A friend (and client) wrote me recently, “thank you for not emailing me about Brexit.”
The week of the vote, he said he received at least a dozen emails from other financial firms with Brexit analysis.
The impact of Brexit was far less severe than the market pundits would have had you think at the time.
Yes, the Brexit vote did lead to initial volatility in markets, but this has not been exceptional nor out of the ordinary. One widely viewed barometer is the Chicago Board Options Exchange Volatility Index (VIX). Using S&P 500 stock index options, this index measures market expectations of near- term volatility.
You can see in the chart above that while there was a slight rise in volatility around the Brexit result, it was insignificant relative to other major events of recent years, including the collapse of Lehman Brothers, the eurozone crisis of 2011, and the severe volatility in the Chinese domestic equity market in 2015.
As always, the attention turns to the next “crisis du jour”.
Jim Parker reminds us in this pdf of the following:
When news breaks and markets move, content-starved media often invite talking heads to muse on the repercussions. Knowing the difference between this speculative opinion and actual facts can help investors stay disciplined during purported “crises.”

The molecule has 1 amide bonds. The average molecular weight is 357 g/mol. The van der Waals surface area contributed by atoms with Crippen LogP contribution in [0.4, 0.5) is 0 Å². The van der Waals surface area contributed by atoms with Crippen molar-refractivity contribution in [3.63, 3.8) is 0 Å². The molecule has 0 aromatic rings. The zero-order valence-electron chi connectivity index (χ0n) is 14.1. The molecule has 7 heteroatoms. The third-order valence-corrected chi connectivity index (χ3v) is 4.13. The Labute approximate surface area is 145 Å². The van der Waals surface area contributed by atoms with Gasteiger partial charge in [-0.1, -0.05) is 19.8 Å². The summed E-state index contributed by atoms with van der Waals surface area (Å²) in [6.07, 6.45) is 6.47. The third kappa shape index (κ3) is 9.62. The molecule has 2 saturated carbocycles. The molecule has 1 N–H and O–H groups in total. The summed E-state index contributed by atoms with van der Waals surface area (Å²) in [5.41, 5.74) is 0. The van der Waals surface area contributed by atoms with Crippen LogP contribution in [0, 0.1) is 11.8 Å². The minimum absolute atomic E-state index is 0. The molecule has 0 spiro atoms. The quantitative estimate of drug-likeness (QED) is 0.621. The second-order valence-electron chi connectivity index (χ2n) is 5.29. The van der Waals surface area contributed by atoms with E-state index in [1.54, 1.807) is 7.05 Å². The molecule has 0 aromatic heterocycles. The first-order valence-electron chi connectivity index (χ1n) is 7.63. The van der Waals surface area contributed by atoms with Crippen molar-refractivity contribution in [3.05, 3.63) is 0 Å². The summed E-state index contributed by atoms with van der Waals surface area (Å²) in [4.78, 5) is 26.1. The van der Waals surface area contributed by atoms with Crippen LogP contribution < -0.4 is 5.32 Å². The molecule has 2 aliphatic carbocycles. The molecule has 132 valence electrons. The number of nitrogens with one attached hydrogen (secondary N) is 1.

But it’s important to remember, not only must you correctly guess the outcome of the ____, you have to correctly guess how the market will react.
What we do know is that markets incorporate news instantaneously and that your best protection against volatility is to diversify both across and within asset classes, while remaining focused on your long-term investment goals.
The danger of investing based on recent events is that the situation can change by the time you act. A “crisis” can morph into something far less dramatic, and you end
up responding to news that is already in the price.
Journalism is often described as writing history on the run. Don’t get caught investing the same way.